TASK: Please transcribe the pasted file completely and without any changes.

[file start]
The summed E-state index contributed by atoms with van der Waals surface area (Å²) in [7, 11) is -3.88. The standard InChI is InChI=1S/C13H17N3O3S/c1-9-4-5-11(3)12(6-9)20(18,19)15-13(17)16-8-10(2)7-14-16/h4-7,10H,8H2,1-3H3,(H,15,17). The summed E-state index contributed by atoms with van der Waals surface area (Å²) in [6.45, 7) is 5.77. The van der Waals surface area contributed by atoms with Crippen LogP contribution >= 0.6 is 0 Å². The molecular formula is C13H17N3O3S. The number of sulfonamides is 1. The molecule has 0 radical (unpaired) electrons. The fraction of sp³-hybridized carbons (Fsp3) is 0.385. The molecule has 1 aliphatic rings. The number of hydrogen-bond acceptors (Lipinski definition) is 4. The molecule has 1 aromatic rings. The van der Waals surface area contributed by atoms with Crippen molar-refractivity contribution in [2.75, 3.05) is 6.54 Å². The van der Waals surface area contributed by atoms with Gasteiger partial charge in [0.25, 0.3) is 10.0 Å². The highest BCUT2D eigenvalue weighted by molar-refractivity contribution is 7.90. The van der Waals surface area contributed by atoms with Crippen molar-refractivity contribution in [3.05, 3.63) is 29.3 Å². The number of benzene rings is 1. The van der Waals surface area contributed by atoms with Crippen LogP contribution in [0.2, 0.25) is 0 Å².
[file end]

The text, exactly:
The summed E-state index contributed by atoms with van der Waals surface area (Å²) in [7, 11) is -3.88. The standard InChI is InChI=1S/C13H17N3O3S/c1-9-4-5-11(3)12(6-9)20(18,19)15-13(17)16-8-10(2)7-14-16/h4-7,10H,8H2,1-3H3,(H,15,17). The summed E-state index contributed by atoms with van der Waals surface area (Å²) in [6.45, 7) is 5.77. The van der Waals surface area contributed by atoms with Crippen LogP contribution >= 0.6 is 0 Å². The molecular formula is C13H17N3O3S. The number of sulfonamides is 1. The molecule has 0 radical (unpaired) electrons. The fraction of sp³-hybridized carbons (Fsp3) is 0.385. The molecule has 1 aliphatic rings. The number of hydrogen-bond acceptors (Lipinski definition) is 4. The molecule has 1 aromatic rings. The van der Waals surface area contributed by atoms with Crippen molar-refractivity contribution in [2.75, 3.05) is 6.54 Å². The van der Waals surface area contributed by atoms with Gasteiger partial charge in [0.25, 0.3) is 10.0 Å². The highest BCUT2D eigenvalue weighted by molar-refractivity contribution is 7.90. The van der Waals surface area contributed by atoms with Crippen molar-refractivity contribution in [3.05, 3.63) is 29.3 Å². The number of benzene rings is 1. The van der Waals surface area contributed by atoms with Crippen LogP contribution in [0.2, 0.25) is 0 Å².